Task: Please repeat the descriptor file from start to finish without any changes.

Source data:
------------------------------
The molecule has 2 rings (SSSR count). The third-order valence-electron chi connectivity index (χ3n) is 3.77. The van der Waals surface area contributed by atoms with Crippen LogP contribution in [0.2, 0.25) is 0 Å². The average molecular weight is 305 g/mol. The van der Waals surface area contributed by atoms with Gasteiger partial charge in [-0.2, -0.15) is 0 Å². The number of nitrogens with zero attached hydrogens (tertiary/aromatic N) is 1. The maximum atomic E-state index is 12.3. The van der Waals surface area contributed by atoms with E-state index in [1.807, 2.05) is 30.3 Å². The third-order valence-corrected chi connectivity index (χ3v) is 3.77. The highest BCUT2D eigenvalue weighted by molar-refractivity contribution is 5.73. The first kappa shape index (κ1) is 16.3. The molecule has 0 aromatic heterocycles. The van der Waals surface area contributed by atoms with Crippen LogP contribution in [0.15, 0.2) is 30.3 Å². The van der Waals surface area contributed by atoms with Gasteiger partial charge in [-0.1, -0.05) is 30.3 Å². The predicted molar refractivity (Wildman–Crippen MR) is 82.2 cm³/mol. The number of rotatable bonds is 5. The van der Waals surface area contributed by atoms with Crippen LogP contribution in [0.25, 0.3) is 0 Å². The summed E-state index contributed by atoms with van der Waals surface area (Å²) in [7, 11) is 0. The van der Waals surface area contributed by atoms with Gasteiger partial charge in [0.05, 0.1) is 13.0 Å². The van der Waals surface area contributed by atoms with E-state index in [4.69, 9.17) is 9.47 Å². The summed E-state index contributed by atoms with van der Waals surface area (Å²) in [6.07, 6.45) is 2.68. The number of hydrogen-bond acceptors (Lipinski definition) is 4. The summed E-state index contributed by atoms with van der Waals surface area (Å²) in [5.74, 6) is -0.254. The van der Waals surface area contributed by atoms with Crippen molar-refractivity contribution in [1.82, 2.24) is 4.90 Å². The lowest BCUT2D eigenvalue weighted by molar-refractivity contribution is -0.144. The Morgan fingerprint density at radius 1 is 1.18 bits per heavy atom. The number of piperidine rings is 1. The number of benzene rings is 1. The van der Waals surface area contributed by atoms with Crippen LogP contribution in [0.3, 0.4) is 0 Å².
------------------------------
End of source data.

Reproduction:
The molecule has 2 rings (SSSR count). The third-order valence-electron chi connectivity index (χ3n) is 3.77. The van der Waals surface area contributed by atoms with Crippen LogP contribution in [0.2, 0.25) is 0 Å². The average molecular weight is 305 g/mol. The van der Waals surface area contributed by atoms with Gasteiger partial charge in [-0.2, -0.15) is 0 Å². The number of nitrogens with zero attached hydrogens (tertiary/aromatic N) is 1. The maximum atomic E-state index is 12.3. The van der Waals surface area contributed by atoms with E-state index in [1.807, 2.05) is 30.3 Å². The third-order valence-corrected chi connectivity index (χ3v) is 3.77. The highest BCUT2D eigenvalue weighted by molar-refractivity contribution is 5.73. The first kappa shape index (κ1) is 16.3. The molecule has 0 aromatic heterocycles. The van der Waals surface area contributed by atoms with Crippen LogP contribution in [0.15, 0.2) is 30.3 Å². The van der Waals surface area contributed by atoms with Gasteiger partial charge in [-0.1, -0.05) is 30.3 Å². The predicted molar refractivity (Wildman–Crippen MR) is 82.2 cm³/mol. The number of rotatable bonds is 5. The van der Waals surface area contributed by atoms with Crippen LogP contribution in [0.25, 0.3) is 0 Å². The summed E-state index contributed by atoms with van der Waals surface area (Å²) in [7, 11) is 0. The van der Waals surface area contributed by atoms with Gasteiger partial charge in [0.05, 0.1) is 13.0 Å². The van der Waals surface area contributed by atoms with E-state index in [4.69, 9.17) is 9.47 Å². The summed E-state index contributed by atoms with van der Waals surface area (Å²) in [6.07, 6.45) is 2.68. The number of hydrogen-bond acceptors (Lipinski definition) is 4. The summed E-state index contributed by atoms with van der Waals surface area (Å²) in [5.74, 6) is -0.254. The van der Waals surface area contributed by atoms with Crippen molar-refractivity contribution in [1.82, 2.24) is 4.90 Å². The lowest BCUT2D eigenvalue weighted by molar-refractivity contribution is -0.144. The Morgan fingerprint density at radius 1 is 1.18 bits per heavy atom. The number of piperidine rings is 1. The number of benzene rings is 1. The van der Waals surface area contributed by atoms with Crippen LogP contribution in [0.3, 0.4) is 0 Å².